46 For if you love those who love you, what reward have you? Do not even the tax collectors do the same? 47 And if you greet your brethren only, what do you do more than others? Do not even the tax collectors do so? 48 Therefore you shall be perfect, just as your Father in heaven is perfect. (Matthew 5:46–48, NKJV)
The devil is delighted when Christians do not love one another. He also takes delight when Christians do not love their enemies. Jesus said, “Love your enemies, bless those who curse you, do good to those who hate you, and pray for those who spitefully use you and persecute you” (Matthew 5:44). God is “perfect” in verse 48 because He does precisely that – He loves His enemies. “But God demonstrates His own love toward us, in that while we were still sinners, Christ died for us” (Romans 5:8). The word “perfect” in today’s passage (verse 48) conveys completeness, being of full age or maturity. Our love is not complete if we do not love our enemies. We love our enemies by showing them active goodwill, even though they are actively showing ill will toward us (see Matthew 5:44). Loving only those who love us is the world’s model of love. Loving your enemies is what God does toward the whole world. Citizens of the kingdom of heaven model themselves after God’s love, not the world’s incomplete, immature love.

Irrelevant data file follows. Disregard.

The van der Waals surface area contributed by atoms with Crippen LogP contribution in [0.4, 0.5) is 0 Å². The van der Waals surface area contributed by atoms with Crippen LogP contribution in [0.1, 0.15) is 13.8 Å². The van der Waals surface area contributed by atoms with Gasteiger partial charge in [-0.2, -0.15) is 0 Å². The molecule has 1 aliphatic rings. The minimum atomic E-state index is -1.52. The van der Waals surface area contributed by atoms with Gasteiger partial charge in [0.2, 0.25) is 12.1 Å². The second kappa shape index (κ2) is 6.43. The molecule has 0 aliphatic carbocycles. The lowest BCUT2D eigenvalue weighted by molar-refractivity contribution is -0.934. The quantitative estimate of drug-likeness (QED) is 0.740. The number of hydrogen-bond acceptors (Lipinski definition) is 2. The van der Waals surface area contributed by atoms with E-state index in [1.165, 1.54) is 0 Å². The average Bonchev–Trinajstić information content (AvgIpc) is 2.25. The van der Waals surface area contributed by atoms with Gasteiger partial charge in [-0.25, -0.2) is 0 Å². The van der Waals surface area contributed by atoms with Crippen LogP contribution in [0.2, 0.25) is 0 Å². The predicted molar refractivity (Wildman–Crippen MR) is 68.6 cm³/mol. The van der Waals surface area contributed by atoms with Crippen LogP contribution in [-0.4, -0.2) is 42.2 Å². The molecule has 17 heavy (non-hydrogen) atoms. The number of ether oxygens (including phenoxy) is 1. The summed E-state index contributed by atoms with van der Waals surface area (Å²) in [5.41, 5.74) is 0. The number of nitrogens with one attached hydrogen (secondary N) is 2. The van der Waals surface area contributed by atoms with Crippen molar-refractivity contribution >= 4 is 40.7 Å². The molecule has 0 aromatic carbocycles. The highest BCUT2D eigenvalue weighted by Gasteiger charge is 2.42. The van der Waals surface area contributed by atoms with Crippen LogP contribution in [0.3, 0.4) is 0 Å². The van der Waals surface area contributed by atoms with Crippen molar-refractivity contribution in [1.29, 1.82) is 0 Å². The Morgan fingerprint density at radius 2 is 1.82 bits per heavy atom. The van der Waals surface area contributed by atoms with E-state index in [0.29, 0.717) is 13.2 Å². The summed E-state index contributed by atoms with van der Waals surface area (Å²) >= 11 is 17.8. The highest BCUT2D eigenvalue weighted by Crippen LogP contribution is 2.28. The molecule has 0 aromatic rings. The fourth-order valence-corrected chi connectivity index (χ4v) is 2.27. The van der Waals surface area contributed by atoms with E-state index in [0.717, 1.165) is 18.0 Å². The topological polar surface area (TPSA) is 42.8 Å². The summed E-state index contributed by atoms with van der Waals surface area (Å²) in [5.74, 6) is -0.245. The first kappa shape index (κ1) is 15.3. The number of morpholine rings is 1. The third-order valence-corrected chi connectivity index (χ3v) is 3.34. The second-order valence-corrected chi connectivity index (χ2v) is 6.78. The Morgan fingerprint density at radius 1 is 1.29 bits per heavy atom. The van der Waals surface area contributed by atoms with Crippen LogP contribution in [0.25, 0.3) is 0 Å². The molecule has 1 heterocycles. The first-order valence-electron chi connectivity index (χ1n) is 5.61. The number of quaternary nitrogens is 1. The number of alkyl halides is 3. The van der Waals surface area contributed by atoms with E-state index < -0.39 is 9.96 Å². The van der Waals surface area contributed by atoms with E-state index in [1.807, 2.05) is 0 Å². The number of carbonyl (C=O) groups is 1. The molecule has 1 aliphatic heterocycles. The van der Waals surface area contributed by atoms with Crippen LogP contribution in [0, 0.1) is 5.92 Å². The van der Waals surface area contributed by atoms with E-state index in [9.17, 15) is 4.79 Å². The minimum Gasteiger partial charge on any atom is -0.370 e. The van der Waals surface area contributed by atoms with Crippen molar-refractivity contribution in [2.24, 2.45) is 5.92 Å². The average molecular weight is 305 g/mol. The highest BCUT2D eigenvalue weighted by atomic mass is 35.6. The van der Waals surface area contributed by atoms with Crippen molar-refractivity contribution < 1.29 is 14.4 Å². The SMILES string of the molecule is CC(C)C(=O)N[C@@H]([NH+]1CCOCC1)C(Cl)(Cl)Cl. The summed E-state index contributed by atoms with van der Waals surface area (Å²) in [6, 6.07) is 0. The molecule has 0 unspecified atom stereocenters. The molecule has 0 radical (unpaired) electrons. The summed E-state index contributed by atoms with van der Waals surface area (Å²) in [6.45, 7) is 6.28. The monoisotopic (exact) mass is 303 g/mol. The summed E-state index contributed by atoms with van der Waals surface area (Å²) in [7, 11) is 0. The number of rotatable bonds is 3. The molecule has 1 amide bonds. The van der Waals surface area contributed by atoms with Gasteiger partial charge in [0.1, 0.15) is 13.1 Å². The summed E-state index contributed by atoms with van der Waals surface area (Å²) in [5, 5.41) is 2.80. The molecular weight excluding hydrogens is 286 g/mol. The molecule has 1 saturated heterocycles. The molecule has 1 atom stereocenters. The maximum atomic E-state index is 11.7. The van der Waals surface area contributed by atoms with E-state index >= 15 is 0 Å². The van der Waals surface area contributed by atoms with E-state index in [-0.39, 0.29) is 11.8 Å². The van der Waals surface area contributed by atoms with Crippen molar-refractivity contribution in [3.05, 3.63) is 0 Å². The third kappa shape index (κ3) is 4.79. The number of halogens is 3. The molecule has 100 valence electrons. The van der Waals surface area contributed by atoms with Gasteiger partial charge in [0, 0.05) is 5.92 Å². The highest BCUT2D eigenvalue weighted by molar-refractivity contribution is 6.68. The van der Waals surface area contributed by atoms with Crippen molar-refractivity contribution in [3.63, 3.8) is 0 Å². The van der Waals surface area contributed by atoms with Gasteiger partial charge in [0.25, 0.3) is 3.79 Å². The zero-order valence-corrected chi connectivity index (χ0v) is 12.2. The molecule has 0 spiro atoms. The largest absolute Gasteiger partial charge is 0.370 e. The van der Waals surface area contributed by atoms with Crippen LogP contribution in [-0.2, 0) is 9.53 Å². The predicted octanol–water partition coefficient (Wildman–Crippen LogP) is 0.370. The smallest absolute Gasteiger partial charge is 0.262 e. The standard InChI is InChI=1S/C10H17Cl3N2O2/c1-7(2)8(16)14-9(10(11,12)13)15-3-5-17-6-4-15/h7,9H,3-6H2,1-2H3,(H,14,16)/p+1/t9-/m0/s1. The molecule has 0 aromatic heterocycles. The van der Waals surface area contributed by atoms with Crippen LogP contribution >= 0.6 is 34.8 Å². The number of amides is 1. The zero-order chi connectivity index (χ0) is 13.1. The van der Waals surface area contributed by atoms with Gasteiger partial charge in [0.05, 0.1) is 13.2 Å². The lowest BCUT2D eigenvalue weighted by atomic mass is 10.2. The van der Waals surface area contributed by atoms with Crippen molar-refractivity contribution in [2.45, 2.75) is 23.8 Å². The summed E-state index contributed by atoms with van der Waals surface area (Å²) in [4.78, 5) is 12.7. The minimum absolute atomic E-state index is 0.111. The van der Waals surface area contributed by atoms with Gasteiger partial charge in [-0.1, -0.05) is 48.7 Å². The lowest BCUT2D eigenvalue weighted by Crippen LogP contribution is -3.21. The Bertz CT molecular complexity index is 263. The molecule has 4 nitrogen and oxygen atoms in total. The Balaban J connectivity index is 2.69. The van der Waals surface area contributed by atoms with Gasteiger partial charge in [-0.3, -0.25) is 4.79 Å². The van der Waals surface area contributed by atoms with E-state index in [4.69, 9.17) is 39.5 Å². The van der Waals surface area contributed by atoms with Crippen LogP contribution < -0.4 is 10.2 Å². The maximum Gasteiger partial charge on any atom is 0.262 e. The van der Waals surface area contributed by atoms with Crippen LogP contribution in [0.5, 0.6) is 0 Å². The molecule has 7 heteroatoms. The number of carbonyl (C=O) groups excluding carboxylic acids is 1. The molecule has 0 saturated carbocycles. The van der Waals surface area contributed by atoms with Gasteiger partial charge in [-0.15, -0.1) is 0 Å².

18 For many walk, of whom I have told you often, and now tell you even weeping, that they are the enemies of the cross of Christ: 19 whose end is destruction, whose god is their belly, and whose glory is in their shame—who set their mind on earthly things. (Philippians 3:18–19, NKJV)
Paul affirms what Jesus also taught. Many will walk in a way they think leads to heaven, but which in fact leads to destruction. Jesus said, “Not everyone who says to Me, ‘Lord, Lord,’ will enter the kingdom of heaven, but he who does the will of My Father in heaven” (Matthew 7:21). Not doing the Father’s will is undoubtedly the “broad way” He warns us of in Matthew 7:13. The broad way is where we find the enemies of the cross of Christ. We must be diligent not to be counted among that number! To avoid being an enemy of Christ we must (1) Do the will of the Father by following the word of Christ and the apostolic examples (John 12:48; Philippians 3:17), (2) Serve the desires of God and not the desires of the flesh (Romans 8:5-8), and (3) Set our minds on heavenly things (Colossians 3:2). When we follow the commands of Christ we are His friends (John 15:14). If we do not, we are His enemies. There is no third option.